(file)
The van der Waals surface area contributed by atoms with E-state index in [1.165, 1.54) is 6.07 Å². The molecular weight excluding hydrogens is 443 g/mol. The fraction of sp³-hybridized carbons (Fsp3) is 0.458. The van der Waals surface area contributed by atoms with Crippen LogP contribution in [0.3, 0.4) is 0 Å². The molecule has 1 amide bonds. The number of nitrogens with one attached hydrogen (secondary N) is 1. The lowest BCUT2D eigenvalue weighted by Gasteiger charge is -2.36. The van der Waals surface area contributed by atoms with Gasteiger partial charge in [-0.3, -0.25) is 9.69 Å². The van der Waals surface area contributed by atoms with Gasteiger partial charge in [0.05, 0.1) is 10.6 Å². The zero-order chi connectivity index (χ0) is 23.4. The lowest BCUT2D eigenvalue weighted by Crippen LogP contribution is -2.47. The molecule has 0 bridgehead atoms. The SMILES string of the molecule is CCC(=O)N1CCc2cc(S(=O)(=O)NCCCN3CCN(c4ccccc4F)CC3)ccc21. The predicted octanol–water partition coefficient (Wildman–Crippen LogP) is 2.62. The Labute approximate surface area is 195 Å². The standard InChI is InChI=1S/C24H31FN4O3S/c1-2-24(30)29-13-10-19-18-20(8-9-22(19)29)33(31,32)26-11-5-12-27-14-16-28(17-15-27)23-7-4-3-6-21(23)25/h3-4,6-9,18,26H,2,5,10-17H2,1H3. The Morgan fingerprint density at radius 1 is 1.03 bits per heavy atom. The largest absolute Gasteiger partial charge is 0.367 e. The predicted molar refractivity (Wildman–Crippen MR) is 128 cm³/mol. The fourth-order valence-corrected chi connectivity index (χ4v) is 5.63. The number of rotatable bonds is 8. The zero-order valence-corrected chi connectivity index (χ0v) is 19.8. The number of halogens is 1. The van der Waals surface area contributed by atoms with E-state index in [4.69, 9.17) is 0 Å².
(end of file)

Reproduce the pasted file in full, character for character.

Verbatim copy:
The van der Waals surface area contributed by atoms with E-state index in [1.165, 1.54) is 6.07 Å². The molecular weight excluding hydrogens is 443 g/mol. The fraction of sp³-hybridized carbons (Fsp3) is 0.458. The van der Waals surface area contributed by atoms with Crippen LogP contribution in [0.3, 0.4) is 0 Å². The molecule has 1 amide bonds. The number of nitrogens with one attached hydrogen (secondary N) is 1. The lowest BCUT2D eigenvalue weighted by Gasteiger charge is -2.36. The van der Waals surface area contributed by atoms with Gasteiger partial charge in [-0.3, -0.25) is 9.69 Å². The van der Waals surface area contributed by atoms with Gasteiger partial charge in [0.05, 0.1) is 10.6 Å². The zero-order chi connectivity index (χ0) is 23.4. The lowest BCUT2D eigenvalue weighted by Crippen LogP contribution is -2.47. The molecule has 0 bridgehead atoms. The SMILES string of the molecule is CCC(=O)N1CCc2cc(S(=O)(=O)NCCCN3CCN(c4ccccc4F)CC3)ccc21. The predicted octanol–water partition coefficient (Wildman–Crippen LogP) is 2.62. The Labute approximate surface area is 195 Å². The standard InChI is InChI=1S/C24H31FN4O3S/c1-2-24(30)29-13-10-19-18-20(8-9-22(19)29)33(31,32)26-11-5-12-27-14-16-28(17-15-27)23-7-4-3-6-21(23)25/h3-4,6-9,18,26H,2,5,10-17H2,1H3. The Morgan fingerprint density at radius 1 is 1.03 bits per heavy atom. The largest absolute Gasteiger partial charge is 0.367 e. The predicted molar refractivity (Wildman–Crippen MR) is 128 cm³/mol. The fourth-order valence-corrected chi connectivity index (χ4v) is 5.63. The number of rotatable bonds is 8. The zero-order valence-corrected chi connectivity index (χ0v) is 19.8. The number of halogens is 1. The van der Waals surface area contributed by atoms with E-state index in [4.69, 9.17) is 0 Å².